[xquery-talk] Izzit Bcos I is functional?

Ihe Onwuka ihe.onwuka at gmail.com
Wed Jun 17 09:52:08 PDT 2015

On Wed, Jun 17, 2015 at 12:26 PM, daniela florescu <dflorescu at me.com> wrote:

> > On Jun 17, 2015, at 12:49 AM, Michael Kay <mike at saxonica.com> wrote:
> >
> >>
> >> But you can pretty much model the semantic equivalent of JSON data
> without having to use a Schema, namespace, PI or any  traverse any other of
> these treacherous terrains. Call it XML the Good Parts (Hmmmm where did I
> get that idea from). JSON is a very expensive over-reaction. There was no
> need to invent another format and then make in non-interoperable with XML.
> >>
> >>
> >
> > Actually, I don’t agree. The cost of doing simple things with XML, like
> configuration files, is far too high (because of all the other things it is
> capable of that you don’t need for such cases) and there was a very real
> need for something simpler for that kind of application. Restricting
> yourself to a subset of XML doesn’t greatly reduce the cost of writing code
> to process it, you still have to use the same APIs. Perhaps it could have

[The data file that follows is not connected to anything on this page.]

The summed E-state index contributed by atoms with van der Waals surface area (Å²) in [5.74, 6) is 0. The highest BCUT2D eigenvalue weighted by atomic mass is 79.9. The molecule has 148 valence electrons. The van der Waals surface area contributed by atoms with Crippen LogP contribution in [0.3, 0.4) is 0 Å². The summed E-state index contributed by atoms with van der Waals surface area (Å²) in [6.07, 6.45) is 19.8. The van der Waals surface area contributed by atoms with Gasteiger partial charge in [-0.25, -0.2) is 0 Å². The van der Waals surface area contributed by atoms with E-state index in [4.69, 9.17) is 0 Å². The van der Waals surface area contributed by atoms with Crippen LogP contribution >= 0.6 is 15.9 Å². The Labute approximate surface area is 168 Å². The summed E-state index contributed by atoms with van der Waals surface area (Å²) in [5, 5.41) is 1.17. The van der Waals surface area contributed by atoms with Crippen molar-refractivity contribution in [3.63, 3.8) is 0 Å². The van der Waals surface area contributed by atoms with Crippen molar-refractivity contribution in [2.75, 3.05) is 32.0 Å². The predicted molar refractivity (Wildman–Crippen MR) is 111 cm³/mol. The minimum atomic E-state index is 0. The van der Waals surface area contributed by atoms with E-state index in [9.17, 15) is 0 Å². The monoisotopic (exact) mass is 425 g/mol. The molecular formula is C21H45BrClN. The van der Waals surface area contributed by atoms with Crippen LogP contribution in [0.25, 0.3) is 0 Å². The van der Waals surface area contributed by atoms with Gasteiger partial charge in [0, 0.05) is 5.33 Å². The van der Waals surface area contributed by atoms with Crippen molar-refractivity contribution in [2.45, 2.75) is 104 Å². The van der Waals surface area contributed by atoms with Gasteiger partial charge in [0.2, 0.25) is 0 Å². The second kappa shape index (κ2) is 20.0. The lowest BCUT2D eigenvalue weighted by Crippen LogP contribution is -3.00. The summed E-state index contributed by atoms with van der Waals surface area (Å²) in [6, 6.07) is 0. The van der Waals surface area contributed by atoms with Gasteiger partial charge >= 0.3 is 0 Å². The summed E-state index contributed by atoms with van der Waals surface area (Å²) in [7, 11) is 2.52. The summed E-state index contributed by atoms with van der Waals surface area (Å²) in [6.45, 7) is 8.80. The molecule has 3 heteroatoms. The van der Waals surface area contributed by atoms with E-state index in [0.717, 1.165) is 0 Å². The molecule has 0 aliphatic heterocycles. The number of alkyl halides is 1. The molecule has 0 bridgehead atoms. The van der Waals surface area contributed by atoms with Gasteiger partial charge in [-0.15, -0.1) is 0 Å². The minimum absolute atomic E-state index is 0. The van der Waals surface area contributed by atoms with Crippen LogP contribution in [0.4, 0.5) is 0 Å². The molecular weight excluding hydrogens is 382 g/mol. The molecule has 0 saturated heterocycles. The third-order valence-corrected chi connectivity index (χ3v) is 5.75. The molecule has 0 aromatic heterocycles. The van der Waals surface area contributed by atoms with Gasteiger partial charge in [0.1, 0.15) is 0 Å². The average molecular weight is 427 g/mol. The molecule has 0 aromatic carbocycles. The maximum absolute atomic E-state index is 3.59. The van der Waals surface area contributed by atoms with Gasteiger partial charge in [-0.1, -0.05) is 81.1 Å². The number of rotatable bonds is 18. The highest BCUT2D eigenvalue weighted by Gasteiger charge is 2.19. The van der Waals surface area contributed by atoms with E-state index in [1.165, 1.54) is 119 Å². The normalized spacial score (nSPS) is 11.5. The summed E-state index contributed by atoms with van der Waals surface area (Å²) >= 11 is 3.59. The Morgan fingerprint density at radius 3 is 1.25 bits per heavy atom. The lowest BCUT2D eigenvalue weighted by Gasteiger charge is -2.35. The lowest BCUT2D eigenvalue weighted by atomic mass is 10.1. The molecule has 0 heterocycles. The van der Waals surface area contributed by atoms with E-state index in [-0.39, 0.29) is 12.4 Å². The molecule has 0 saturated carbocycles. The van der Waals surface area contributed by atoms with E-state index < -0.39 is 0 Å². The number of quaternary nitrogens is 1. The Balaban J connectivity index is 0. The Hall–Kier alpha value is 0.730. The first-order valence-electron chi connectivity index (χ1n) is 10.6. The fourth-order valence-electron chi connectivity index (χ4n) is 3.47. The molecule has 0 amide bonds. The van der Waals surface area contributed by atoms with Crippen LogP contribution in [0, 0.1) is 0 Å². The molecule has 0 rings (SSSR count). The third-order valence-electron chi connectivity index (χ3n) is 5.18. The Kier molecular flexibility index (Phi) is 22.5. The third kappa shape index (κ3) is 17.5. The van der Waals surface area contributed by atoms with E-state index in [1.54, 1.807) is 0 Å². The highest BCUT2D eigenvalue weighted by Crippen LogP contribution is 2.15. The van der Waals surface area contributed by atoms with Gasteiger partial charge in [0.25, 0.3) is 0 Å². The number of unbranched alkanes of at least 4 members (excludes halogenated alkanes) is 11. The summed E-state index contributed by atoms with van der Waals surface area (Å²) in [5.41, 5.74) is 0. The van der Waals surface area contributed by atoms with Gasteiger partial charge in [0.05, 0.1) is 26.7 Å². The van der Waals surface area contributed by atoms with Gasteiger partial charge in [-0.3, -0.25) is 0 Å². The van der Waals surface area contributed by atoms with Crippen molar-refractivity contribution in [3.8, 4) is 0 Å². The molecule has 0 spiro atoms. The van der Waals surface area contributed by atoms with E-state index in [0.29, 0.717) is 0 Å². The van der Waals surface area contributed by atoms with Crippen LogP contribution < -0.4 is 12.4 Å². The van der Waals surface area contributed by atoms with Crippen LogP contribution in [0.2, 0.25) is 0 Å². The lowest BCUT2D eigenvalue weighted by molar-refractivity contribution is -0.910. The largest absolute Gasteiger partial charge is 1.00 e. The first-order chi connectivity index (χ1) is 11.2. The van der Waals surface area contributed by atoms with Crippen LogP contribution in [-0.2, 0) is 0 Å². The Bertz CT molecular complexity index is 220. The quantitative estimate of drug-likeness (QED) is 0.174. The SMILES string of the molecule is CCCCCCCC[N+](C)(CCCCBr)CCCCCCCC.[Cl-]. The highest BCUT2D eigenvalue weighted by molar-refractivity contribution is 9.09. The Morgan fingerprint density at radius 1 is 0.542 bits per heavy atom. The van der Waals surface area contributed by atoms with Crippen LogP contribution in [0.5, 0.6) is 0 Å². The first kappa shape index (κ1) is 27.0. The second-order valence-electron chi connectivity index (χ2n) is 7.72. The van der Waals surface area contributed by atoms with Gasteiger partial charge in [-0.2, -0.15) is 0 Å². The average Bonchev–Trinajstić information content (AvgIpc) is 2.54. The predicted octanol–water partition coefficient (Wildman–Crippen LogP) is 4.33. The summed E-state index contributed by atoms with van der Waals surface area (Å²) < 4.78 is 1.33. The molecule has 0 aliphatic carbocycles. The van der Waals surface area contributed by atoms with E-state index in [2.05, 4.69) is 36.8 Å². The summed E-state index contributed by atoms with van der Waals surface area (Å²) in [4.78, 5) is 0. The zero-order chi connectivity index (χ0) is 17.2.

> been achieved with some kind of MicroXML, but as a community, we failed to
> deliver that.
> I agree with Michael here. There was a need, and the world satisfied it.
> That’s all.
> But in any case, the world could not care less about what WE think at this
> point.
> Both XML and JSON are here to stay. There are good reasons for each one of
> them.
> So, ideally, in the future:
> (1) the two technologies will not be developed completely independently
> (users will need to deal with both in the
>  same time, so that would be a terribly expensive exercise for the
> industry as a whole) and
> (2) JSON people will learn something from what has been developed in the
> XML world , and they won’t start from scratch , aka
> from were XML  started in 1996.
> We can dream, can’t we !?? :-)
Well I have no particular beef with the format itself other than the lack
of tools. Now that we have JSONiq I am less bothered about that (assuming
one has the opportunity to use it).

I agree with your ideals (1 and 2 above) too but it should be evident from
the sociology of the JSON community that these things are not going to
happen. You have people putting stuff in JSON databases without thinking
how are we going to get it out and coming up with half-assed solutions for
doing so. This is not progress and this is not good.
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